One headlamp, one set of overalls, some GoPro mounts, a single sock and a packet of Anzac biscuits that smelled like unleaded petrol. These are some of the things I found in the chaotic mess that was my shed after David Tracy left for home after Project Cactus.
Somehow we had managed to revive a long-dead Valiant Ute which, according to the last owner, was previously earmarked for either a demolition derby or as rust cuts for another much rarer Valiant. We did this using another Valiant as a donor that appears to have been in a flood yet somehow escaped the traveling scrap metal collectors from 15-odd years ago when steel was worth really good money.
We somehow managed to accomplish this without throwing chairs, having drunken arguments or losing the shop.
G’day Autopians, Dave has asked me to write about my experiences with Project Cactus and having him as a houseguest for the better part of five weeks.
This project is honestly still a bit of a blur, much of that may be from the multiple back-to-back 18- and even 24-hour sessions on the tools in the final week before rego. Watching the story unfold in the articles and videos for the project was sometimes as new to me as it was to you as well, especially in the final 10 days or so.
To start at the beginning, this all started when DT bought a Valiant as his winter car. I’d been reading his articles for years like most of you, following the Moab and other mechanical adventures with the likes of Slow Devil, Redwood and Postal. These adventures are actually the whole reason I bothered with Instagram, as I saw that there was always bonus content and off-the-cuff pieces like the legendary Corn Palace that Dave would upload on that site.
With him now having a car that was much more familiar to me, I decided to message Dave on Insta and let him know I was sending him a bumper sticker. From what I can gather, “Another Valiant Still Going Strong” was a sticker that Chrysler Australia dealers would give out to owners that were still servicing their vehicles at the dealer well after the warranty expired in the late 1970s.
Dave received the stickers (with shipping being nearly triple the cost of the sticker!) and proudly placed one on the rear bumper of the ‘65. You can see it in his video where the ‘65 does some snow-nuts to ring in 2022.
We started conversing here and there from that point, and Dave was fascinated by the very diverse Valiants we have Down Under. The esteem that these cars have here seems to be much different to the “grandma’s car” stereotype that seems to be common Stateside, or at least was when those cars were more common on the roads.
Once DT saw photos of my 1970 Valiant Ute I named “Lenny” (after a local comedy author from the 1920s, Lenny Lower), he casually said “If you can find me a Valiant Ute I’ll come down and we can rebuild it,” or something to that effect.
I found the ex-spotlighting ute—most kangaroo and feral animal shooting like foxes, rabbits and feral pigs is done at night with a spotlight—near Tottenham whilst out there for work.“Buy now, think later” kicked in for both of us and the rest is well-documented history on this site already.
What people don’t know is there was another prime candidate for the project before the Tottenham purchase. Much closer to home I had come across a CL-model (1976-78) ute that was almost complete, in reasonable shape minus the rusted floors and badly damaged sill panel that may have been repairable with careful dent-puller usage and other panel-beating tricks. The seller was reluctant to part with it, so we left it at that.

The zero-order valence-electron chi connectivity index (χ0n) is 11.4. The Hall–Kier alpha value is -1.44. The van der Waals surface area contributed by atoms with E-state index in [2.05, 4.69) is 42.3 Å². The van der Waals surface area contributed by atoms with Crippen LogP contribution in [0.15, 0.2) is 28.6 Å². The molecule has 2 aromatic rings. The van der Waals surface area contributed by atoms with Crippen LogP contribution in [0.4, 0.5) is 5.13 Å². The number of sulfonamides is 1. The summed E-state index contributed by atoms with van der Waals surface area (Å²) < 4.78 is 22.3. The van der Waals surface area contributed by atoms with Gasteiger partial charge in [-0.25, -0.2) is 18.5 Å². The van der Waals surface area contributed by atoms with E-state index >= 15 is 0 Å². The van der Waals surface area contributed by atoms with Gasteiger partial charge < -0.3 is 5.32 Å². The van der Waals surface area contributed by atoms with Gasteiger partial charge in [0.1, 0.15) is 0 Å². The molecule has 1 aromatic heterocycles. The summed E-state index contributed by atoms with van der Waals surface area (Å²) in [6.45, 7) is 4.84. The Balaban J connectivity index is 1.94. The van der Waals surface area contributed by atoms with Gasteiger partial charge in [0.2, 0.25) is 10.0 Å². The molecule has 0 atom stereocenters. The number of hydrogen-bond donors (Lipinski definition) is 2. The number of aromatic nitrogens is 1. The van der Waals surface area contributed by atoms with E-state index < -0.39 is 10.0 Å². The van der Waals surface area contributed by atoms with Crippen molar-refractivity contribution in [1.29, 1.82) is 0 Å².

There is also a 1942 Ford GPW on the same property that I am sorely tempted to purchase, including the original blackout lights. Project Tassie Devil, anyone?
People have asked in the comments why we didn’t buy the CL ute that we took the bullbar from. The answer is simple: that ute is not for sale as it is a donor/future project for Lawrence’s son, Dave (yes, two Daves and two people named Lawrence/Laurence were involved in Cactus. It takes a village.) The bullbar was kindly donated by the other Dave, but that was all that we were allowed to take from that CL ute.
Just before I went to hand over the cash for what at the time was to be the main project-ute and have the thrilling experience of dragging on a vehicle with three seized wheels using an understrength winch (then with an excavator plus a cabover truck assisting), I had a video call with David and Torch. Those who have met the duo know that their personas are in no way a performance, they are truly like this 24/7.
A highlight of the call included Torch having an audible gasp when I showed him my Chrysler dealership poster which includes the Dodge Phoenix models, which look like U.S. B-bodies with a perplexing mix of last-year styling that is part Dodge and part Plymouth with some alt-universe lighting. Hopefully someday Jason can make it over here and nerd out on our lighting systems to test the limit of our police force’s patience. I hope there is a recording of his reaction when I slipped the Charger into reverse and lit up those rear indicators, though it may be banned in several jurisdictions on obscenity grounds.
From that point, Dave and I had semi-regular video calls and frequent messaging to work out the logistics of the project. I had completed a full mechanical restoration of two Valiants at this point (my ‘74 Charger and Lenny), so managing this aspect of the project was familiar territory.
Something I did behind the scenes was to disassemble the front suspension that came with the 215 Hemi six from Facebook Marketplace, the ‘second’ engine to be found unusable if you counted the horrifically-corroded Slant in the shooting ute as number one. I never met the vendor as this setup was already paid for and delivered to where I would pick up Cactus, and for $175 for the whole shooting match including a starter motor, ignition system, manual pedal box and clutch linkage it was a good buy to acquire all of the bits needed for the conversion in one sweep.